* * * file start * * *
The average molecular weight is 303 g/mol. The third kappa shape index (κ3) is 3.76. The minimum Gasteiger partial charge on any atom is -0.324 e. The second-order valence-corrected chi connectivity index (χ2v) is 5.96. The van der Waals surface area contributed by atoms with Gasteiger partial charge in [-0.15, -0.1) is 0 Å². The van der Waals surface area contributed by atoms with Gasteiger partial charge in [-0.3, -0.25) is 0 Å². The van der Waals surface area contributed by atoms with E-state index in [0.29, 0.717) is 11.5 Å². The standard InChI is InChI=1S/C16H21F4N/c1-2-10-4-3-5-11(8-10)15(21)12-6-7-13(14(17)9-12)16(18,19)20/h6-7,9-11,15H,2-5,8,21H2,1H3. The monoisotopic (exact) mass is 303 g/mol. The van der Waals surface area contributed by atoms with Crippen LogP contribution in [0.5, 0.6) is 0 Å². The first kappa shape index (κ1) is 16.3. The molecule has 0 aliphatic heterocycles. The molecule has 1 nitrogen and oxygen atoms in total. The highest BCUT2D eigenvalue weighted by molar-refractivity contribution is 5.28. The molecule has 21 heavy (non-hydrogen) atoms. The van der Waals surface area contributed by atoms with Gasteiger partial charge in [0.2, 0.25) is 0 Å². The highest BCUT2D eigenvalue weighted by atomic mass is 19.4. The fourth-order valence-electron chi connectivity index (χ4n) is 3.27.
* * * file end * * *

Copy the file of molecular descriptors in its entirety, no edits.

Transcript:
The average molecular weight is 303 g/mol. The third kappa shape index (κ3) is 3.76. The minimum Gasteiger partial charge on any atom is -0.324 e. The second-order valence-corrected chi connectivity index (χ2v) is 5.96. The van der Waals surface area contributed by atoms with Gasteiger partial charge in [-0.15, -0.1) is 0 Å². The van der Waals surface area contributed by atoms with Gasteiger partial charge in [-0.3, -0.25) is 0 Å². The van der Waals surface area contributed by atoms with E-state index in [0.29, 0.717) is 11.5 Å². The standard InChI is InChI=1S/C16H21F4N/c1-2-10-4-3-5-11(8-10)15(21)12-6-7-13(14(17)9-12)16(18,19)20/h6-7,9-11,15H,2-5,8,21H2,1H3. The monoisotopic (exact) mass is 303 g/mol. The van der Waals surface area contributed by atoms with Crippen LogP contribution in [0.5, 0.6) is 0 Å². The first kappa shape index (κ1) is 16.3. The molecule has 0 aliphatic heterocycles. The molecule has 1 nitrogen and oxygen atoms in total. The highest BCUT2D eigenvalue weighted by molar-refractivity contribution is 5.28. The molecule has 21 heavy (non-hydrogen) atoms. The van der Waals surface area contributed by atoms with Gasteiger partial charge in [0.2, 0.25) is 0 Å². The highest BCUT2D eigenvalue weighted by atomic mass is 19.4. The fourth-order valence-electron chi connectivity index (χ4n) is 3.27.